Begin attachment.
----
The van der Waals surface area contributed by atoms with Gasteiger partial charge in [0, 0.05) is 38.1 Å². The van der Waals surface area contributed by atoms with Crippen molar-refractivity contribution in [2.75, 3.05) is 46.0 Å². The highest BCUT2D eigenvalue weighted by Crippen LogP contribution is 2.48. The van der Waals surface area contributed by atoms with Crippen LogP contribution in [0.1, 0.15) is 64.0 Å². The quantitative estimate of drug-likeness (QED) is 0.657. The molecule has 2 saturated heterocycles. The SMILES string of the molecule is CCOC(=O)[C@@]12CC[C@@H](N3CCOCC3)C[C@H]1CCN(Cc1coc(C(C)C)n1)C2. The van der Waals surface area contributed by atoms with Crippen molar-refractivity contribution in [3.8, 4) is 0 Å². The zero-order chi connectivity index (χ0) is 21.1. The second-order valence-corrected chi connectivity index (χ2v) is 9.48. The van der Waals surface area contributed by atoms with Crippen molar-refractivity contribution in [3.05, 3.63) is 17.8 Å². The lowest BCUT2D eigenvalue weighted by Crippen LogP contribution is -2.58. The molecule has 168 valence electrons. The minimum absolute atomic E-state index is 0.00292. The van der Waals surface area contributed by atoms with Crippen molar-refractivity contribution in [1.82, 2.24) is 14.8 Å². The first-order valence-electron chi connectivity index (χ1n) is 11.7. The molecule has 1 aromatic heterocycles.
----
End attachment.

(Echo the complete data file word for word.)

The van der Waals surface area contributed by atoms with Gasteiger partial charge in [0, 0.05) is 38.1 Å². The van der Waals surface area contributed by atoms with Crippen molar-refractivity contribution in [2.75, 3.05) is 46.0 Å². The highest BCUT2D eigenvalue weighted by Crippen LogP contribution is 2.48. The van der Waals surface area contributed by atoms with Crippen LogP contribution in [0.1, 0.15) is 64.0 Å². The quantitative estimate of drug-likeness (QED) is 0.657. The molecule has 2 saturated heterocycles. The SMILES string of the molecule is CCOC(=O)[C@@]12CC[C@@H](N3CCOCC3)C[C@H]1CCN(Cc1coc(C(C)C)n1)C2. The van der Waals surface area contributed by atoms with Crippen molar-refractivity contribution in [3.8, 4) is 0 Å². The zero-order chi connectivity index (χ0) is 21.1. The second-order valence-corrected chi connectivity index (χ2v) is 9.48. The van der Waals surface area contributed by atoms with Crippen molar-refractivity contribution in [3.05, 3.63) is 17.8 Å². The lowest BCUT2D eigenvalue weighted by Crippen LogP contribution is -2.58. The molecule has 168 valence electrons. The minimum absolute atomic E-state index is 0.00292. The van der Waals surface area contributed by atoms with Crippen molar-refractivity contribution in [1.82, 2.24) is 14.8 Å². The first-order valence-electron chi connectivity index (χ1n) is 11.7. The molecule has 1 aromatic heterocycles.